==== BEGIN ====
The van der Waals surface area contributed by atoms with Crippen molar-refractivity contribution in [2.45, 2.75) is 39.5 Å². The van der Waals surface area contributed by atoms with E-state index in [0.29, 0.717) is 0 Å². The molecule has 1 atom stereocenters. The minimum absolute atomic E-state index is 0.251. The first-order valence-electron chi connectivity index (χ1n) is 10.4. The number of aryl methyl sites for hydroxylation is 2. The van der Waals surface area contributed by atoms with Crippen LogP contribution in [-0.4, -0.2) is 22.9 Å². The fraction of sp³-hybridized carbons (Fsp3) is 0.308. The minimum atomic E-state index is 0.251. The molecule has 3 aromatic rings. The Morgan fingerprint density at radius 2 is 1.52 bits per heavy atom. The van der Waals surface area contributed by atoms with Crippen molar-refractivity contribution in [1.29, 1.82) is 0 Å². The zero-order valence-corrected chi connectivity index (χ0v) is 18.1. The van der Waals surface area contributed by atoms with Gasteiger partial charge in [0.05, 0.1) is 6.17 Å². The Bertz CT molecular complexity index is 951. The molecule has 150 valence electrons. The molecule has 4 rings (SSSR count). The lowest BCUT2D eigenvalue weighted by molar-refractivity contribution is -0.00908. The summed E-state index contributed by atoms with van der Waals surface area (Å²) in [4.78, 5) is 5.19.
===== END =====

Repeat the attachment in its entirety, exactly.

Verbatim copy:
The van der Waals surface area contributed by atoms with Crippen molar-refractivity contribution in [2.45, 2.75) is 39.5 Å². The van der Waals surface area contributed by atoms with E-state index in [0.29, 0.717) is 0 Å². The molecule has 1 atom stereocenters. The minimum absolute atomic E-state index is 0.251. The first-order valence-electron chi connectivity index (χ1n) is 10.4. The number of aryl methyl sites for hydroxylation is 2. The van der Waals surface area contributed by atoms with Crippen LogP contribution in [-0.4, -0.2) is 22.9 Å². The fraction of sp³-hybridized carbons (Fsp3) is 0.308. The minimum atomic E-state index is 0.251. The molecule has 3 aromatic rings. The Morgan fingerprint density at radius 2 is 1.52 bits per heavy atom. The van der Waals surface area contributed by atoms with Crippen molar-refractivity contribution in [1.29, 1.82) is 0 Å². The zero-order valence-corrected chi connectivity index (χ0v) is 18.1. The van der Waals surface area contributed by atoms with Gasteiger partial charge in [0.05, 0.1) is 6.17 Å². The Bertz CT molecular complexity index is 951. The molecule has 150 valence electrons. The molecule has 4 rings (SSSR count). The lowest BCUT2D eigenvalue weighted by molar-refractivity contribution is -0.00908. The summed E-state index contributed by atoms with van der Waals surface area (Å²) in [4.78, 5) is 5.19.